Democrats in the House of Representatives have introduced an $825 billion stimulus package that includes more than $14 billion for water- and environment-related programs, along with $32 billion for the development of a smart power grid and more than $20 billion in tax incentives for renewable energy projects. In the water and environment area, $6 billion would go to the Clean Water State Revolving Fund (SRF), $2 billion to the Drinking Water SRF, $4.5 billion for Army Corps of Engineers civil-works projects, $500 million for Bureau of Reclamation drinking-water projects, $224 million for the International Boundary and Water Commission’s water projects, $800 million for the federal Superfund program, and $300 million for the federal underground storage tank cleanup and brownfields cleanup programs.

According to House Speaker Nancy Pelosi (D-CA), the bill is just a first step in Congress’s development of a comprehensive economic stimulus package and is likely to go through several changes as the relevant House committees review it— to say nothing of the likely differences between the House’s final legislation and any forthcoming Senate package. The House Appropriations, Ways and Means, and Energy and Commerce committees are scheduled to vote on their portions of the package this week. Pelosi said that a floor vote will take place next week.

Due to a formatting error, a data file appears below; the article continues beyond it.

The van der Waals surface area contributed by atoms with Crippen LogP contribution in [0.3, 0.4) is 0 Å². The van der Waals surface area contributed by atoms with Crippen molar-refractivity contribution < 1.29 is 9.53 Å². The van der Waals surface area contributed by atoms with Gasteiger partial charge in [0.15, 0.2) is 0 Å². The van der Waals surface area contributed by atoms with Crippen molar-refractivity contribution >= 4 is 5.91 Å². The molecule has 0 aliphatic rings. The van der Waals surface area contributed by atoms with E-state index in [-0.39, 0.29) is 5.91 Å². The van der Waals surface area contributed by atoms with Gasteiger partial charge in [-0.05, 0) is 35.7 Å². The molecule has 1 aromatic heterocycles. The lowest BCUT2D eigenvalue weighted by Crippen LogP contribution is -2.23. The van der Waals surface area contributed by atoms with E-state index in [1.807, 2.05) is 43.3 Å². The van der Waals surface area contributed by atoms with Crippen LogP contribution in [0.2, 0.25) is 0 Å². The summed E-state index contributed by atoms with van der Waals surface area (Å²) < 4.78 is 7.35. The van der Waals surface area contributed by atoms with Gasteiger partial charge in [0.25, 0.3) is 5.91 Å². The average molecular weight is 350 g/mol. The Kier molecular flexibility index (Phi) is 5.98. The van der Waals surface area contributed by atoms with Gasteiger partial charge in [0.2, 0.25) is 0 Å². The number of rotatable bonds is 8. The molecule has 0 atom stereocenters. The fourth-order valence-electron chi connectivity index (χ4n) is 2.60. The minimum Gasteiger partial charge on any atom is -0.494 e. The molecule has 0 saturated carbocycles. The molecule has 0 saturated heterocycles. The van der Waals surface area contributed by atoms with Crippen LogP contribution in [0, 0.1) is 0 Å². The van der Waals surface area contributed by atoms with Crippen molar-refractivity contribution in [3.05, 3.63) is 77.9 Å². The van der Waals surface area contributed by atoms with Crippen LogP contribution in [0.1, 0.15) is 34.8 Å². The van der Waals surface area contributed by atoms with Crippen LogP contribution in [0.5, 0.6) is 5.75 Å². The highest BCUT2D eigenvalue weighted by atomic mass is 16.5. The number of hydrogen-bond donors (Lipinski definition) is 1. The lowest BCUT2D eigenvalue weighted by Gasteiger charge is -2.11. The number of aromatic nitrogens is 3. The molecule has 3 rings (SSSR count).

Article from EBJ's Weekly News Update.

Wednesday, January 14, 2009

Is Solar A Net Environmental Loss?

A growing concern in the solar energy market, specifically, and the green market, generally, is the fact that much of the manufacture, distribution, and disposal of solar photovoltaic cells causes environmental damage. It is argued that the manufacture and distribution of solar panels use more energy than the panels save in their lifetimes.

In addition, silicon is a hazardous material and many of the discarded panels could end up in landfills (whether at the end of their useful lives or when materials are replaced with upgrades). In this LA Times article, Solar energy's darker side stirs concern, many of these newly-realized concerns are explored.